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CPU Energy Efficiency
Once again we see an improvement in idle energy efficiency. Also, somewhat strangely, we've noted efficiency improvements in our video playback test going from Sandy Bridge to Ivy Bridge, and now from Ivy Bridge to Haswell, despite running on discrete graphics for our CPU tests. On heavy load, the i7-4770K stayed more or less on par with the Ivy Bridge i7-3770K and the Sandy Bridge i7-2600K.
For users with balanced workloads, we've determined what we call the "average power consumption" which assumes the system is used half the time for light load activities (an average of idle and H.264 playback) and the remaining half for heavy load (an average of the power consumption used running our five benchmarks). We believe this is a very common usage pattern for an average PC they are often left on for long periods of time, doing little to no work.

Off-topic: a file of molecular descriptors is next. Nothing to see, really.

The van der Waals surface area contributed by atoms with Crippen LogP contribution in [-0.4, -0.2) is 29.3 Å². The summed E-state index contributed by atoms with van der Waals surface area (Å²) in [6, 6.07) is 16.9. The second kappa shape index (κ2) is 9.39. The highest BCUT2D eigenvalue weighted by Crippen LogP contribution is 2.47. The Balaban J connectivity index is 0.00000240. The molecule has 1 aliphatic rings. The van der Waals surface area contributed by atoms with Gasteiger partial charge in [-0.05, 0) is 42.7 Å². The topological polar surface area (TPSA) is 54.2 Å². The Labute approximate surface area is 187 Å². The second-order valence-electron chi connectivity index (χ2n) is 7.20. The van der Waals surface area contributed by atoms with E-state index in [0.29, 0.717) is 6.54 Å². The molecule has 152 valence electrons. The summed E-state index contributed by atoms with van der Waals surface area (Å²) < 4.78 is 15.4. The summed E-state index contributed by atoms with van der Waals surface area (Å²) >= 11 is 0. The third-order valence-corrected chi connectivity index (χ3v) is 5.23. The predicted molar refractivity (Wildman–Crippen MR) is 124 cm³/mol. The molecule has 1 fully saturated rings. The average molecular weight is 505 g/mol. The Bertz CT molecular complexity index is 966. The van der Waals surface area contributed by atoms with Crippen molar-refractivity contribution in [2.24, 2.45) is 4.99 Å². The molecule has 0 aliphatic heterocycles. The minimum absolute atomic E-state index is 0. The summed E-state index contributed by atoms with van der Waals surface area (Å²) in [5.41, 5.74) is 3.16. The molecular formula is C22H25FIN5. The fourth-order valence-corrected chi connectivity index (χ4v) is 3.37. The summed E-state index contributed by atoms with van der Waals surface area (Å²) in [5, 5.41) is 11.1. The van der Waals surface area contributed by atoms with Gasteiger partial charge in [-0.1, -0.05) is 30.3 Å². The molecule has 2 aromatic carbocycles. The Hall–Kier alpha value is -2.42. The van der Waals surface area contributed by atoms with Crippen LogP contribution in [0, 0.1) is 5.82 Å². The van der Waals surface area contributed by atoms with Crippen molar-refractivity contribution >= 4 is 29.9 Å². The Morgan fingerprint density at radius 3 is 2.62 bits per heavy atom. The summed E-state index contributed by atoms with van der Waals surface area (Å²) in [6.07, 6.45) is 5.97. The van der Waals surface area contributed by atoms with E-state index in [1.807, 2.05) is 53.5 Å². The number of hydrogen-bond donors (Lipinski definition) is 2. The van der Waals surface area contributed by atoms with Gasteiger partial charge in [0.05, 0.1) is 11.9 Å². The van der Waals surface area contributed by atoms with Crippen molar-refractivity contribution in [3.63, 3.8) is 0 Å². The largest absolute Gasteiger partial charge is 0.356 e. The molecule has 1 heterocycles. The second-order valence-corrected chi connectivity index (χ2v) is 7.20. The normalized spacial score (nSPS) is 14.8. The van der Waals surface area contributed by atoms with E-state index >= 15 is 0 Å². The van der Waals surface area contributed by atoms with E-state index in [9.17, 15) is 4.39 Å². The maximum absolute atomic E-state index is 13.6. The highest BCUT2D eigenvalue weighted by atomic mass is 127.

In this scenario, the Core i7-4770K edges out its Ivy Bridge and Sandy Bridge cousins by 5W and has a massive lead over Sandy Bridge Extreme and Bulldozer.
For users with heavy workloads, the total power consumed while running our benchmark suite is of pertinent interest. The total power takes into account the energy efficiency of each CPU while running our benchmark tests as well as how quickly they complete each task. This simulates the power draw of a machine that is purely for doing work and shuts down when its job is finished.
Low power consumption coupled with strong performance gives the 4770K an easy win here, beating out the 3770K by 1.6 Watt-hours.
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